When I took over the skills academy, the scheme was in its infancy and not progressing as it should have. I have overcome many challenges to make it the success it is today: recruiting a team of respected trainers that I’d managed to develop effective working relationships with over the course of my career in construction training, to develop a new team on site, identifying continuous cohorts of learners, building stakeholder partnerships and expanding the academy’s educational offering.
A key recent challenge has been mitigating the impact of the Covid 19 pandemic. The introduction of protocols to protect staff and learners ensured the academy remained operational through periods of national lockdown, critically supporting the construction industry and Seymour’s own workforce.
Describe the moment you first got a feel for success?
I felt really proud when I read a social media post that our marketing team recently shared. It gave perspective of what we have achieved for real people rather than just financial performance, which is what drives me to do what I do. This is showing how the work we do at the academy is helping people and giving them the opportunity to improve their lives and futures.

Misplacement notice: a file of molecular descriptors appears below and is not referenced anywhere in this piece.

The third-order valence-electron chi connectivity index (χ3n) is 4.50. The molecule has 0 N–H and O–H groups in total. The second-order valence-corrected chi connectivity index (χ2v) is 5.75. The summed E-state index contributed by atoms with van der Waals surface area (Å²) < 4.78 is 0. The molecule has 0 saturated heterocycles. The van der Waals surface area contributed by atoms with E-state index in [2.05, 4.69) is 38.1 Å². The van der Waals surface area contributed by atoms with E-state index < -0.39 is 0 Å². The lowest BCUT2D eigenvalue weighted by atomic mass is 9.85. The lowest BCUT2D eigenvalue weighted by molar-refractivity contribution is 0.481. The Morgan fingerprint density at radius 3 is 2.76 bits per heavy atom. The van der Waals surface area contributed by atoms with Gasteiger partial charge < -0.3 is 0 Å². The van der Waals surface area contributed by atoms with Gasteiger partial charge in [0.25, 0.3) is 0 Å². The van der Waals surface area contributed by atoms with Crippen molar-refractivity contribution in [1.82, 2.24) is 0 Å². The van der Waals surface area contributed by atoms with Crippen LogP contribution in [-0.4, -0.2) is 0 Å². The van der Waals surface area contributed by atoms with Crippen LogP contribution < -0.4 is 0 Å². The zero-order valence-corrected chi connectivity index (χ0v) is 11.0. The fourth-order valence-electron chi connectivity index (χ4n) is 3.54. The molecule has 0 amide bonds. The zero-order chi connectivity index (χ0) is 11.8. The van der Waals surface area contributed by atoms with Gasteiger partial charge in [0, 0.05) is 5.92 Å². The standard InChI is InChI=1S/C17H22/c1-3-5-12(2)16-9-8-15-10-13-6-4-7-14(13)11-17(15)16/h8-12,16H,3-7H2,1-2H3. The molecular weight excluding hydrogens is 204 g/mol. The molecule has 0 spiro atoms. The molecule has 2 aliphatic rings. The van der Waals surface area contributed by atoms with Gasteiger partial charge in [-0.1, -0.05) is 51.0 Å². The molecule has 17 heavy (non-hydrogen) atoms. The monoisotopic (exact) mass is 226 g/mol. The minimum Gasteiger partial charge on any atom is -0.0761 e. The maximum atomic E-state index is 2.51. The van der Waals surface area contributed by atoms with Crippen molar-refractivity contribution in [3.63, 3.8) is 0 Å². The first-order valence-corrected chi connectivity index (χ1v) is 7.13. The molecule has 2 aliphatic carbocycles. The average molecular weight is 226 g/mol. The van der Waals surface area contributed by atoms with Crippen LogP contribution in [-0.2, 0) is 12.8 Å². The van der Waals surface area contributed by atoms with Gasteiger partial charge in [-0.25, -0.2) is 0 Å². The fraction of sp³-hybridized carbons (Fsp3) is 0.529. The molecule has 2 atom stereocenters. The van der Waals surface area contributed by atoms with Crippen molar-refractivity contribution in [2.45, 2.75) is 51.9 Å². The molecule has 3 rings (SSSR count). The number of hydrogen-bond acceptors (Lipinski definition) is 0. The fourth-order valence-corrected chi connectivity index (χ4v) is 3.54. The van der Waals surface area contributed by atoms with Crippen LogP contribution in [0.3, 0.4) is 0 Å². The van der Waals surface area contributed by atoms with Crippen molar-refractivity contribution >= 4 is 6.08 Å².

In the last academic year, 71 per cent of our learners – 102 people – have gone into work following their training. As an example, three learners spent five weeks training with us, followed by six weeks at the academy supporting our training delivery before moving out onto site where I genuinely believe they will build amazing careers with our organisation. Seymour’s recognises its social responsibility to train and bring in the next generation of workers, and this was one of the main reasons the academy was developed. I love being part of it and the nurturer in me just wants to help as many people as we can.
Do you have any advice to aspiring young females?
- Work harder than your counterparts.
- Be tenacious and don’t be afraid to be pushy.
- Treat all people with respect, whether you feel they deserve it or not, or whether people have shown you it or not. You never know the challenges people have to face and deal with and you never know the impact that your actions can have on a person who may be struggling.
- Be helpful to all levels, whether it’s your boss, your colleagues or people you manage, as this creates a culture where others follow and really effective team working in synergy becomes the norm.
- Take time to listen to people’s concerns and opinions. I feel that you make better decisions when you have all the information instead of going off ill-formed.
- Make sure you have the right work and home life balance as you will be more effective at work, but also enjoy the time at home better.
What advice would you give to your younger self?
Keep going, as things are going to get better. Some days are hard, but there is always tomorrow that is likely to be a better day. Everything has worked out and I’m really happy in my job role and work/home life balance and that is the most important priority for me.
What three words inspire you and encourage a positive path?
Beth, Hannah, Lucy (my three daughters)